EYE ON THE PAST NO. 1453
LOCAL history is all around us. It is in the buildings, the streets and the people who make up the local community. Interest in local history has grown considerably in recent years and has become one of the major leisure interests in Ireland today. That interest has given us many publications, some good, some not so good, while photographs and videos of the past are featured in Facebook and other media, all adding to our interest and appreciation of what has gone before. The benefit of local history publications, and the shared photographs and videos is increasing our knowledge of past generations. Every reminiscence, whether written or verbalised, can lead to a better appreciation of our shared history as a study of our past in relation to our own locality.
I was reminded of this having read the recently published writings of Joe O’Neill which issued last month under the title Don’t You Remember, Jim?’. Edited and compiled by his son Kevin, the book contains his father’s memories of Athy in the 1920s and the 1930s. When I returned to Athy in 1982 after an absence of about 22 years I was happy to meet Joe O’Neill on several occasions when he called to my offices to discuss his efforts to recover the Celtic Cross removed from the front of St. Michael’s Parish Church during the demolition of the old church in 1960. This fine monument was erected to honour the memory of Fr Thomas Greene who served as a curate in Athy between 1844 and 1862. It was Fr Greene who organised the local weekly collections throughout the town to raise funds for the building of a convent and schools for the Sisters of Mercy. Fr Greene, who was Parish Priest of Skerries when he died in December 1871, was remembered by the people of Athy who had the magnificent Celtic Cross erected in his memory. It was Joe O’Neill’s wish to have the monument returned to Athy, but regretfully Joe died in 1989 while the townspeople’s monument to Fr Greene is still stored in a County Wicklow quarry.
Joe’s writings, which now form part of the new book, give an interesting insight into life in Athy almost 100 years ago. Here is the account of the areas now known as Edmund Rice Square. ‘Hannon’s Mill was in full production up to 1924 ….. the miller was Jim Nicholson, known as Jim the miller, who built the house [later McStay’s butcher shop] ….. Tom Brogan, blacksmith and his mother later moved into the house and they were succeeded by Watty Cross who married Jim the miller’s daughter ….. Watty Cross was the first to have machine made and refrigerated icecream in Athy.’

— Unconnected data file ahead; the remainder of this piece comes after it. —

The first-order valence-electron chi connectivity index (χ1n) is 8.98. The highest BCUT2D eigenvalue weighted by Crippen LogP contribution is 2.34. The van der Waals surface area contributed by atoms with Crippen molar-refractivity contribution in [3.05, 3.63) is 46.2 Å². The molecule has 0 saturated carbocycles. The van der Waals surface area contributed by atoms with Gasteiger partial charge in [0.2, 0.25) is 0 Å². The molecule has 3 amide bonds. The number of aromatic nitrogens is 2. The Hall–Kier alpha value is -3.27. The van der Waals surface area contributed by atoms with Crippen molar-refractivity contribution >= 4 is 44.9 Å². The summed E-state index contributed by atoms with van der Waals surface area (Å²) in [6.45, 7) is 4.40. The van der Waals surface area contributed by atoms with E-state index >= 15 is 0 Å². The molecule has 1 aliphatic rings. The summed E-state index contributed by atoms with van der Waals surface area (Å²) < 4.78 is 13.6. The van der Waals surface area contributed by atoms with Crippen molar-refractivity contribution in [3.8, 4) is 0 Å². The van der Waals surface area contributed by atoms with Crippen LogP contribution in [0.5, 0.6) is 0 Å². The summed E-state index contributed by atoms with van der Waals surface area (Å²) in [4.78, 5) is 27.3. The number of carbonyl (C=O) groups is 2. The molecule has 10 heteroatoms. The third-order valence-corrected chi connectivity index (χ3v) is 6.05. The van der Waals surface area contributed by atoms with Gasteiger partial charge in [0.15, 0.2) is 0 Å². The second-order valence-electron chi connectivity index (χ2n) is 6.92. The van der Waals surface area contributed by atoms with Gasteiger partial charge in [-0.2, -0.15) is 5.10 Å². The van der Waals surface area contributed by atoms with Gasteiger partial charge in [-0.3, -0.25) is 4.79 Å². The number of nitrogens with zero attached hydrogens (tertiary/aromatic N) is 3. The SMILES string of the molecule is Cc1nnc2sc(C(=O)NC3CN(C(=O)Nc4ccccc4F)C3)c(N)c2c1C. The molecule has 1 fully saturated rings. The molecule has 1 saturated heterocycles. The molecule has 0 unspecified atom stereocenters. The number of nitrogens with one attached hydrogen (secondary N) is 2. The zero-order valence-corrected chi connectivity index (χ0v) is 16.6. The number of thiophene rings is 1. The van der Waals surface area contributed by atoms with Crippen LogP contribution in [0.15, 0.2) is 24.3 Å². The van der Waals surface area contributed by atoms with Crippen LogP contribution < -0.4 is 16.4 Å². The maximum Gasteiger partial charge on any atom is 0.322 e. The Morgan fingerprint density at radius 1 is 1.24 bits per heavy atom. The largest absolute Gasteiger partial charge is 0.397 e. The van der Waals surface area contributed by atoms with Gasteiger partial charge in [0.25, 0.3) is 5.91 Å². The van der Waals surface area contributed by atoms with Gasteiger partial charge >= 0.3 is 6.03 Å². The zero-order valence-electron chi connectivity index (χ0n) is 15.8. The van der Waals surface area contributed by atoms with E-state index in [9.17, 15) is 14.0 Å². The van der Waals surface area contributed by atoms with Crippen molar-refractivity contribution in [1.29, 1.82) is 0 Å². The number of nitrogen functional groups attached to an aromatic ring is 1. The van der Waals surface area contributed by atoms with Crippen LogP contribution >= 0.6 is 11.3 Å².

Next to Hannon’s Mill was ‘Glespens coachbuilders, Brogans Forge, Greg Ronan tinsmith, Vernals forge and ….. Ann Haslam’s Inn. Brogans forge worked until 1950 approximately when Tom retired. Next to go was tinsmith Greg Ronan who turned out billy cans, mugs and pot oil lamps for all the local hardware shops. When Glespens moved to Duke Street, the Board of Works took over their premises and Hannons Mill to use as offices and storage during the Barrow Drainage Scheme.’
Joe’s mention of Haslam’s Inn was a reference to the house at the corner of St John’s Lane occupied by Mrs Haslam, grandmother of the late Frank English. According to Joe’s account the small house had been an Inn up to the middle of the 19th century. It was, he claimed, the location of the popular tale concerning the finding of skeleton remains in the wall of the former Inn during refurbishment work.
Joe’s account of Sleaty Row is a priceless addition to our knowledge of that part of Athy in the 1930s. Many of the houses in Sleaty Row were demolished during the Slum Clearance Programme in the 1930s. ust a few of the houses fronting on to the Monasterevin Road remained until 1960. Joe prepared a plan showing the layout of the 20 houses which made up Sleaty Row and identified the tenants in each of the houses. Sleaty Row is no more but thanks to Joe O’Neill the names of the families who lived there are recorded and preserved for all time.
This is one example of a townsperson contributing his own written account of life in the past. By doing so Joe O’Neill obviously gained some personal satisfaction while at the same time helping to give past lives a relevance in terms of making present generations more informed and aware of their family’s past.
The book ‘Don’t You Remember, Jim? can be bought in Winkles and in the Shackleton Museum when it reopens after the lockdown.